Tuesday, May 25, 2010

News Blast

Photo courtesy of Kyodo News PR Wire
Hatoyama Cabinet to continue 'cool biz' campaign this summer

The government on Tuesday confirmed plans to continue this summer the "cool biz" light clothing campaign initiated in 2005 to help reduce air conditioning by setting office temperatures several degrees higher than usual. At a meeting of Cabinet members, Chief Cabinet Secretary Hirofumi Hirano instructed ministers to don traditional Okinawan "kariyushi" open-neck shirts at a Cabinet meeting June 1 to mark the start of the seasonal drive, during which men are encouraged not to wear ties or jackets.

Salmon takes over as top table treat in Japan

Salmon has overtaken horse mackerel as the most popular fish for Japanese people to eat, due largely to improvements in freezing technology that have raised the quality of imports as well as housewives' preference for a fish that is easy to prepare. The government released a study on fish consumption on May 21 in which salmon emerged as the most popular to eat at home, followed by squid and tuna, all of which are straightforward to turn into a meal. In 1965, salmon was not in the top five as it was much harder to find good quality fish because it deteriorated in quality as it was being shipped to Japan.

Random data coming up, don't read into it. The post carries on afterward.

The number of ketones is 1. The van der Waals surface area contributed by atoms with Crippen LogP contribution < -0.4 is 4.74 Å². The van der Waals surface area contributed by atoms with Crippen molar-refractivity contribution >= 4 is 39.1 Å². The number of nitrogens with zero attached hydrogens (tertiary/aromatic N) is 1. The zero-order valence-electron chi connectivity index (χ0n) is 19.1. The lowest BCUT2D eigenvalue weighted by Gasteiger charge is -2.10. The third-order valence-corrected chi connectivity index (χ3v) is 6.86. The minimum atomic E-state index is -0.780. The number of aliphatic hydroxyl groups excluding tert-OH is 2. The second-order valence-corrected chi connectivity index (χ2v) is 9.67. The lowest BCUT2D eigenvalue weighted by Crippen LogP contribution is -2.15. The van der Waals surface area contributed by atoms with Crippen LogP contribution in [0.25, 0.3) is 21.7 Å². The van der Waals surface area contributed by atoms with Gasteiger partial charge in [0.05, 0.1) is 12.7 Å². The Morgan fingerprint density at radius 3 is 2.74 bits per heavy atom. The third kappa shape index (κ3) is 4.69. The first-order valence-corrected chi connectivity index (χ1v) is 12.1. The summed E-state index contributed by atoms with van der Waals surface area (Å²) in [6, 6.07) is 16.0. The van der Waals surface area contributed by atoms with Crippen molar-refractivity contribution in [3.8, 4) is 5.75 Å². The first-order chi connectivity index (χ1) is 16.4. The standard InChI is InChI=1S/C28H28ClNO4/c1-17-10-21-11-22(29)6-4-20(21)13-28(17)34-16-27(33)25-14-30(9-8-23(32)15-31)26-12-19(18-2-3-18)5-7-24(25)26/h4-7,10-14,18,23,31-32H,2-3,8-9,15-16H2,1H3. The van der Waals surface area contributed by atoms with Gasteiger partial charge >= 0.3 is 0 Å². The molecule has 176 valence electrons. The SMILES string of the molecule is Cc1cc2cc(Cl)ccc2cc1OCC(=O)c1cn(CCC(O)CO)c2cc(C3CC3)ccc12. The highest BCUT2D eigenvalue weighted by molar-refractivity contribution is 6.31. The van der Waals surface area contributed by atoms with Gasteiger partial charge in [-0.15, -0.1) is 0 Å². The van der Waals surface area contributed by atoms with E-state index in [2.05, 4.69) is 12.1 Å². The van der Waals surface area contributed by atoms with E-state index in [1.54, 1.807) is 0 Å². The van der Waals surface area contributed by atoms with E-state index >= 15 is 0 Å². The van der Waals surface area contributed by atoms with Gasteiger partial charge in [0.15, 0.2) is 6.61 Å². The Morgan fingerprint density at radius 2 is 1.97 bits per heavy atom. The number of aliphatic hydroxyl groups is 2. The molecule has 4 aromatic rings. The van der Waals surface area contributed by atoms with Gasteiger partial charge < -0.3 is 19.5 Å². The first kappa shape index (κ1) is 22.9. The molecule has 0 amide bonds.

Cheap rent-a-car services revving up in Japan

Cheap rent-a-car services are starting to gain a foothold in Japan, with some outlets providing vehicles for about half the price charged by major car rental companies. Niconico Rentacar, one of Japan's biggest cheap rent-a-car businesses, operates a membership system with no initial fee or annual charges. Customers can rent a compact car for 12 hours for 2,525 yen or a regular sedan for 4,725 yen -- roughly half the price charged by other major companies. In the two years since its founding in 2008, the business has accelerated rapidly, and now operates 300 outlets.

Osaka seeks special business zone

Osaka Gov. Toru Hashimoto called on the central government Sunday to designate his prefecture as a special business zone that would serve as an entry point for businesses across Asia. The government has been considering legislating a system for special business zones, and during a meeting Sunday with Hashimoto, Senior Vice Cabinet Office Minister Motohisa Furukawa unveiled the administration's intention to submit the bill to the Diet early next year.

Is Japan becoming more insular?

With so much talk of globalization, it might seem counterintuitive to suggest that Japan is turning inward, but that's what some have concluded. The Washington Post recently focused on one example: the dwindling number of Japanese students studying abroad. Roughly 80,000 Japanese students now study outside the country, far fewer than, say, South Korea with less than half Japan's population. The fall has been particularly sharp in the United States, where Japanese undergraduate enrollment in universities is down by over a half since 2000.

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